PURPOSE: A diagnosis of breast cancer is a key turning point in a woman's life that may lead to her experiencing severe and persistent distress and potentially presaging a psychiatric disorder, such as major depression. In Denmark an increased standardization of care and a short hospital stay policy minimize the time of medical and nursing surveillance. Consequently, there is the potential risk that distress goes unnoticed, and therefore, untreated. Therefore, the purpose of this study was to explore the experience of distress in Danish women taking part in surgical continuity of care for breast cancer.
METHODS AND SAMPLE: A phenomenological-hermeneutic approach inspired by the French philosopher Paul Ricoeur was conducted to explore the experience of distress in relation to surgical treatment and care for breast cancer. Semi-structured interviews were conducted with 12 women who recently had surgery for breast cancer at six departments of breast surgery in Denmark from May 2013 to November 2013.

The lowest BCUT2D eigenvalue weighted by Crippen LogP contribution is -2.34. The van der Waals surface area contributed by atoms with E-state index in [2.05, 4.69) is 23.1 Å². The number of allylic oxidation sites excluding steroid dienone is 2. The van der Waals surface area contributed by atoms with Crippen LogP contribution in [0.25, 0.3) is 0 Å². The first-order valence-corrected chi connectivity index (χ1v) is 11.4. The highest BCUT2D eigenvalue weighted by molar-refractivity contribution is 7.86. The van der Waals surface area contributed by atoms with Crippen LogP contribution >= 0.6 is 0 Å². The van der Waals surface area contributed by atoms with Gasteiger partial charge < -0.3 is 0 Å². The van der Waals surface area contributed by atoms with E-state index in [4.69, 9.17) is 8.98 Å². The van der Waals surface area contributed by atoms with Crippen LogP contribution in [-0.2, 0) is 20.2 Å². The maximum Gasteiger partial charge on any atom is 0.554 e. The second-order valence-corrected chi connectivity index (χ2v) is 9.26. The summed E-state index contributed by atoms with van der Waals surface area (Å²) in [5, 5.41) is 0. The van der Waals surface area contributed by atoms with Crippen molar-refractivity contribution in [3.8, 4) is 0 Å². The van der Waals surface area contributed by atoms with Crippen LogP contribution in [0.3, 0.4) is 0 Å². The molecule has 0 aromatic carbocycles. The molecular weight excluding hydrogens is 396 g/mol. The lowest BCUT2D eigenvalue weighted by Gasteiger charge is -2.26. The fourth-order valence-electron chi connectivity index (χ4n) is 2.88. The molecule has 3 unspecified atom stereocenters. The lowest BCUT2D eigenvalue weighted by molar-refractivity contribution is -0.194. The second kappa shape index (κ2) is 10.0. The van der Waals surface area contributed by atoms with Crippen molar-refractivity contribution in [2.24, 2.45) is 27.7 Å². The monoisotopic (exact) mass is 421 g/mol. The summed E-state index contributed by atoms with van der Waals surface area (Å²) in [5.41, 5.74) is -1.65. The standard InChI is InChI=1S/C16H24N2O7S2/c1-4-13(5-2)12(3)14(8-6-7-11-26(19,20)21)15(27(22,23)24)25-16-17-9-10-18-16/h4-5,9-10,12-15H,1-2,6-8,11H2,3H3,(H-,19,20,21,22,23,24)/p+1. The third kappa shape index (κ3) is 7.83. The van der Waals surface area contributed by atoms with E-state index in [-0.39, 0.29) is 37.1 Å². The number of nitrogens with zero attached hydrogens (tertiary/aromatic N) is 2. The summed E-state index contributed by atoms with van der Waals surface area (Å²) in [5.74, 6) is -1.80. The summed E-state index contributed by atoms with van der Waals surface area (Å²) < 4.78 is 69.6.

KEY RESULTS: The understanding of the experience of distress in the period of surgical continuity of care for breast cancer is augmented and improved through a discussion related to four identified themes: A time of anxiety, loss of identities, being treated as a person and being part of a system, drawing on theory and other research findings.
CONCLUSION: Distress experienced by women in the period following diagnosis arises from multiple sources. Support and care must be based on the woman's individual experience of distress.